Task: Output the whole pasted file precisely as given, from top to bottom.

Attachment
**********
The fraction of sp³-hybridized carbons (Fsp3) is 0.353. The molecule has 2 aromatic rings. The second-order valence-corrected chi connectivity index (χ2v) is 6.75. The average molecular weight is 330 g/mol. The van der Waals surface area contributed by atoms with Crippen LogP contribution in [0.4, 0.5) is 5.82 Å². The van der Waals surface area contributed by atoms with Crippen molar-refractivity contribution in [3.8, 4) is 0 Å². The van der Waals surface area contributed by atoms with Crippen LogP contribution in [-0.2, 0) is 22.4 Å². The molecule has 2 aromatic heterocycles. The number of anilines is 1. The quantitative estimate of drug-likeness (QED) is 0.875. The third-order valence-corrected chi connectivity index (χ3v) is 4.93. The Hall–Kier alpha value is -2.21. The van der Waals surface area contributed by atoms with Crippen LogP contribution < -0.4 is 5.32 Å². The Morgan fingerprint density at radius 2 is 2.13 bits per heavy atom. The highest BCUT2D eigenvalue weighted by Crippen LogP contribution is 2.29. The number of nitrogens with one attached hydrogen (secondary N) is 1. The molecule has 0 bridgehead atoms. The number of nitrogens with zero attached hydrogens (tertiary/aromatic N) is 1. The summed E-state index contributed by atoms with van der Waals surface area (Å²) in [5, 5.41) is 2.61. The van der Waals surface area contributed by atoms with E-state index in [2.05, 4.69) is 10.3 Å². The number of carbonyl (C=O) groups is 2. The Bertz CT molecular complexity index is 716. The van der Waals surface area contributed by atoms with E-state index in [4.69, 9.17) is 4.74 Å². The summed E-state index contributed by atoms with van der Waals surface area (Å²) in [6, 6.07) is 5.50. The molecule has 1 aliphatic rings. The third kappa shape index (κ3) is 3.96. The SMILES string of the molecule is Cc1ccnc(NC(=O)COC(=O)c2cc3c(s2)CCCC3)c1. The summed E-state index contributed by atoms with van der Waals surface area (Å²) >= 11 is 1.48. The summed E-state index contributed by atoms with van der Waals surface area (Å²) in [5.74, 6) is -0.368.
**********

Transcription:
The fraction of sp³-hybridized carbons (Fsp3) is 0.353. The molecule has 2 aromatic rings. The second-order valence-corrected chi connectivity index (χ2v) is 6.75. The average molecular weight is 330 g/mol. The van der Waals surface area contributed by atoms with Crippen LogP contribution in [0.4, 0.5) is 5.82 Å². The van der Waals surface area contributed by atoms with Crippen molar-refractivity contribution in [3.8, 4) is 0 Å². The van der Waals surface area contributed by atoms with Crippen LogP contribution in [-0.2, 0) is 22.4 Å². The molecule has 2 aromatic heterocycles. The number of anilines is 1. The quantitative estimate of drug-likeness (QED) is 0.875. The third-order valence-corrected chi connectivity index (χ3v) is 4.93. The Hall–Kier alpha value is -2.21. The van der Waals surface area contributed by atoms with Crippen LogP contribution < -0.4 is 5.32 Å². The Morgan fingerprint density at radius 2 is 2.13 bits per heavy atom. The highest BCUT2D eigenvalue weighted by Crippen LogP contribution is 2.29. The number of nitrogens with one attached hydrogen (secondary N) is 1. The molecule has 0 bridgehead atoms. The number of nitrogens with zero attached hydrogens (tertiary/aromatic N) is 1. The summed E-state index contributed by atoms with van der Waals surface area (Å²) in [5, 5.41) is 2.61. The van der Waals surface area contributed by atoms with E-state index in [2.05, 4.69) is 10.3 Å². The number of carbonyl (C=O) groups is 2. The Bertz CT molecular complexity index is 716. The van der Waals surface area contributed by atoms with E-state index in [4.69, 9.17) is 4.74 Å². The summed E-state index contributed by atoms with van der Waals surface area (Å²) in [6, 6.07) is 5.50. The molecule has 1 aliphatic rings. The third kappa shape index (κ3) is 3.96. The SMILES string of the molecule is Cc1ccnc(NC(=O)COC(=O)c2cc3c(s2)CCCC3)c1. The summed E-state index contributed by atoms with van der Waals surface area (Å²) >= 11 is 1.48. The summed E-state index contributed by atoms with van der Waals surface area (Å²) in [5.74, 6) is -0.368.